Entrepreneurs are the Ultimate Gamers

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As game designers, mechanic lingo is part of our everyday communication with each other. Action points, movement, risk and reward, and loss avoidance. When my husband first mentioned the goal of a game was loss avoidance, I rolled my eyes and laughed.

“Isn’t playing to win the reason for all games?”

“Duh, no?? Don’t you remember Arkham Horror?”, he told me. “Loss avoidance victory conditions are one of many mechanics.”

Loss avoidance game strategy is a last man standing type of game. Chess, Checkers. War, Tag are all games where the winner is the last man is standing. It also uses some behavior economics in game play with a few universal human behaviors:

1. Hoarding syndrome -Losses have a greater impact on preference than gains. Players feel much more dissatisfaction losing points (or pieces, etc)  than satisfaction when they gain points.

2. Endowment effect – This is a behavior phenomenon that states people assign more value to something they own than to something identical they don’t own. For example, my dice set is much better than yours, even though they were bought at the same place on the same day.

3. Sunk Cost Fallacy – The idea that what you have already invested in something has future value and worth, when the truth is your decisions are based on the emotion investments you’ve made. The short story – the more you invest the less willing you are to abandon ship.

In the game world, there is no better example than Farmville to prove these theories correct. The status quo bias comes into play when you are unwilling to give up your current plot of land to start over, even though the joy is in the building. You want to minimally maintain the income your current farm brings in. The endowment effect can be seen by hanging onto your own special sheep rather than selling it at the market even though one of your “friends” will surely send you a new sheep as a gift. The sunk cost fallacy is why people log in, over and over, to make sure their current crops don’t die from neglect. People will check their farms multiple times per day rather than start over with fresh crops. If that is impossible, people will even invest real money to make their crops last longer so they can check in less often. Marketing brilliance capitalizing on human behaviors are shown in every aspect of Farmville.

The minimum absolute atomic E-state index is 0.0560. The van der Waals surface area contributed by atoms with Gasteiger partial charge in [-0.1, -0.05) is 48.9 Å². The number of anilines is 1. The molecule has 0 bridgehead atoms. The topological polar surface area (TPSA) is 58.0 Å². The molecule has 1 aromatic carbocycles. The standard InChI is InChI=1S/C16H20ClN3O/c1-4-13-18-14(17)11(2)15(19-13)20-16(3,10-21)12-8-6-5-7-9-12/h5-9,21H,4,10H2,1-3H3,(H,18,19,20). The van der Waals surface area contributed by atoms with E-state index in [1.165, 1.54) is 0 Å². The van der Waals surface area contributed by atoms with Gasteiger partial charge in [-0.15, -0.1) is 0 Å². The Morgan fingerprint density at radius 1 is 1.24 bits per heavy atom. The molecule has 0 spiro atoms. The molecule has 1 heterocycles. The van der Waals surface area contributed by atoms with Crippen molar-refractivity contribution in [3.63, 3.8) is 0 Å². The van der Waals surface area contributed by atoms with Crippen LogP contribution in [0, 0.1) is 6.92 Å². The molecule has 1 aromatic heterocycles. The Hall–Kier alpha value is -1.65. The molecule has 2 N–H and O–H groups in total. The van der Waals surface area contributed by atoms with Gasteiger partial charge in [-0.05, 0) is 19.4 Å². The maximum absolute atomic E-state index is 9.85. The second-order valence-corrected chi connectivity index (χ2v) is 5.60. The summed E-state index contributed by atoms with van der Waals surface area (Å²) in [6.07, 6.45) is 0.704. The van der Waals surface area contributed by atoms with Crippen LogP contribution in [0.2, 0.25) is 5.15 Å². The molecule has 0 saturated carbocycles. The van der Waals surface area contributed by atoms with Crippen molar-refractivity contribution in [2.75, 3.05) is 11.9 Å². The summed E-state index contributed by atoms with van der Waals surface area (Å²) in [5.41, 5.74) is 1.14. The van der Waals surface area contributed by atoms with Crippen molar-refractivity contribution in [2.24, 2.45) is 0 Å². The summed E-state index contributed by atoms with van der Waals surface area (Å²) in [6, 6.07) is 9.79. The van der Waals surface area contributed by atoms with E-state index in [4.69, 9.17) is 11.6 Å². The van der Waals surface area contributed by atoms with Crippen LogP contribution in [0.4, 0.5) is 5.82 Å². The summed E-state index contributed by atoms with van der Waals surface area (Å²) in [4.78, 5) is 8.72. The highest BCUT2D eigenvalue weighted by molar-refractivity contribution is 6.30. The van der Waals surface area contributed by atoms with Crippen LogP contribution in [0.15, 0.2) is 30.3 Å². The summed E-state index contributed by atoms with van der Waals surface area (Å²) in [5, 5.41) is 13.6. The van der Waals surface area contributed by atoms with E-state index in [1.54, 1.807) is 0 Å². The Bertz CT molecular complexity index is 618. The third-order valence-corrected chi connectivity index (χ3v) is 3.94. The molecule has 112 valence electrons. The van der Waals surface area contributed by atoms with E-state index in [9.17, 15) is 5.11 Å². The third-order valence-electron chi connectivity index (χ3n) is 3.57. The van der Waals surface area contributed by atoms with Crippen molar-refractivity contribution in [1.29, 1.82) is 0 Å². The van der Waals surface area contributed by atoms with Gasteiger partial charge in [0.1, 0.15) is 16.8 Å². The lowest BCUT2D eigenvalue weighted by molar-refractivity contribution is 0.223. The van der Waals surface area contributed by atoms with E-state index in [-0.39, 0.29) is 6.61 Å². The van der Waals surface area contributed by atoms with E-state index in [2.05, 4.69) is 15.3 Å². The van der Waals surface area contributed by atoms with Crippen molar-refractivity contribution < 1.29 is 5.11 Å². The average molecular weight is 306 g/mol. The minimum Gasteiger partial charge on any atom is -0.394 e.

Loss avoidance is studied in entrepreneurial behavior. Entrepreneurs are typically optimists, risk takers, and visionaries. New entrepreneurs are not driven from a fear of failure. In behavioral economics terms, the status quo they need to maintain is low, their endowment effect is nearly zero, and the sunk cost fallacy may actually be a positive bias rather than a negative one. In other terms, new entrepreneurs often have little to lose and much to gain.

In contrast, when examining the behavior of successful, well established companies, overcoming loss avoidance in the game is much more difficult. Though they have all they worked towards, such as market share, revenue, and recognition – they also have more to lose. They have to maintain a status quo, they have their endowments. Suddenly, the strategy of taking risks and the sunk cost fallacy can be paralyzing when decisions are made. Nobody want to risk their empire they have been building for ten years to risk it all for new ideas and approaches. Growth slows, and market share is lost to new ideas and more passionate entrepreneurs with nothing to risk.

Being in the new entrepreneur category ourselves,  we are fueled by passion and driven by dreams. The goals we have are the same as most entrepreneurs – get our product to the public, focus on our message, create a business and life around our own ideals. Right now we are playing the game for the goals mechanics, not the loss avoidance. In a sense, we are living Arkham Horror everyday.

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References:

1. On the Psychology of Loss Aversion: Possession, Valence, and Reversals of the Endowment Effect LYLE BRENNER YUVAL ROTTENSTREICH

2. Entrepreneurship and Loss-Aversion in a Winner-Take-All Society John Morgan University of California, Berkeley Dana Sisaky Erasmus University Rotterdam 

SANJAY SOOD

BALER BILGIN*

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